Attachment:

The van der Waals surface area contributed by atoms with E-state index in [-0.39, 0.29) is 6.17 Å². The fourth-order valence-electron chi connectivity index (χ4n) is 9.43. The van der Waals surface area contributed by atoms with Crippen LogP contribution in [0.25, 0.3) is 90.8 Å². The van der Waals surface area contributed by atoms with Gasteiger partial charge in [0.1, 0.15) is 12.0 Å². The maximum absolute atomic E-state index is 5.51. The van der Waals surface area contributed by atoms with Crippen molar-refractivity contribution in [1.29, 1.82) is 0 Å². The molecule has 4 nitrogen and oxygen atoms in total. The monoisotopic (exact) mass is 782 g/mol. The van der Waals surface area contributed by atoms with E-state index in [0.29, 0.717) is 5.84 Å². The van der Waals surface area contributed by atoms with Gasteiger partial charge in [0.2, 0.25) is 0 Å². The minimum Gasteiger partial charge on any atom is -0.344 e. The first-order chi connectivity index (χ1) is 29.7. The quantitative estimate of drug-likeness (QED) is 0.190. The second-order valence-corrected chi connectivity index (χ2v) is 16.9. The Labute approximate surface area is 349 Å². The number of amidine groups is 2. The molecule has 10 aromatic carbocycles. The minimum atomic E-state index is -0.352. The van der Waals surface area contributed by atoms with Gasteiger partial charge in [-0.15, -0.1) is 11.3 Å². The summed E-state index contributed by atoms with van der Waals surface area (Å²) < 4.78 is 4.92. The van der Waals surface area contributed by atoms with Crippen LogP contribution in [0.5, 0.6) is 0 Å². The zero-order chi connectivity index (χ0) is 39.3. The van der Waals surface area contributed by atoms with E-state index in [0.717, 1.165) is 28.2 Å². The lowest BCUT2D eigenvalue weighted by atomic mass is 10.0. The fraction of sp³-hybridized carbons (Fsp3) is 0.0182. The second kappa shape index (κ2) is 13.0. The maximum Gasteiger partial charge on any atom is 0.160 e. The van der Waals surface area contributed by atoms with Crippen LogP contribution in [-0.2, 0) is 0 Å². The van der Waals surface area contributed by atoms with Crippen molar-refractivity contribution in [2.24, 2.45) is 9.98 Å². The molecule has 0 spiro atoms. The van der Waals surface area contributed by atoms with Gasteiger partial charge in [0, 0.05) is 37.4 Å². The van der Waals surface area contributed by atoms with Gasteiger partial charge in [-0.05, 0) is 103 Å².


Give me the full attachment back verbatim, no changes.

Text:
The van der Waals surface area contributed by atoms with E-state index in [-0.39, 0.29) is 6.17 Å². The fourth-order valence-electron chi connectivity index (χ4n) is 9.43. The van der Waals surface area contributed by atoms with Crippen LogP contribution in [0.25, 0.3) is 90.8 Å². The van der Waals surface area contributed by atoms with Gasteiger partial charge in [0.1, 0.15) is 12.0 Å². The maximum absolute atomic E-state index is 5.51. The van der Waals surface area contributed by atoms with Crippen molar-refractivity contribution in [1.29, 1.82) is 0 Å². The molecule has 4 nitrogen and oxygen atoms in total. The monoisotopic (exact) mass is 782 g/mol. The van der Waals surface area contributed by atoms with E-state index in [0.29, 0.717) is 5.84 Å². The van der Waals surface area contributed by atoms with Gasteiger partial charge in [0.2, 0.25) is 0 Å². The minimum Gasteiger partial charge on any atom is -0.344 e. The first-order chi connectivity index (χ1) is 29.7. The quantitative estimate of drug-likeness (QED) is 0.190. The second-order valence-corrected chi connectivity index (χ2v) is 16.9. The Labute approximate surface area is 349 Å². The number of amidine groups is 2. The molecule has 10 aromatic carbocycles. The minimum atomic E-state index is -0.352. The van der Waals surface area contributed by atoms with Gasteiger partial charge in [-0.15, -0.1) is 11.3 Å². The summed E-state index contributed by atoms with van der Waals surface area (Å²) < 4.78 is 4.92. The van der Waals surface area contributed by atoms with Crippen LogP contribution in [0.5, 0.6) is 0 Å². The zero-order chi connectivity index (χ0) is 39.3. The van der Waals surface area contributed by atoms with E-state index in [0.717, 1.165) is 28.2 Å². The lowest BCUT2D eigenvalue weighted by atomic mass is 10.0. The fraction of sp³-hybridized carbons (Fsp3) is 0.0182. The second kappa shape index (κ2) is 13.0. The maximum Gasteiger partial charge on any atom is 0.160 e. The van der Waals surface area contributed by atoms with Crippen LogP contribution in [-0.2, 0) is 0 Å². The van der Waals surface area contributed by atoms with Crippen molar-refractivity contribution in [2.24, 2.45) is 9.98 Å². The molecule has 0 spiro atoms. The van der Waals surface area contributed by atoms with Gasteiger partial charge in [0, 0.05) is 37.4 Å². The van der Waals surface area contributed by atoms with Gasteiger partial charge in [-0.05, 0) is 103 Å².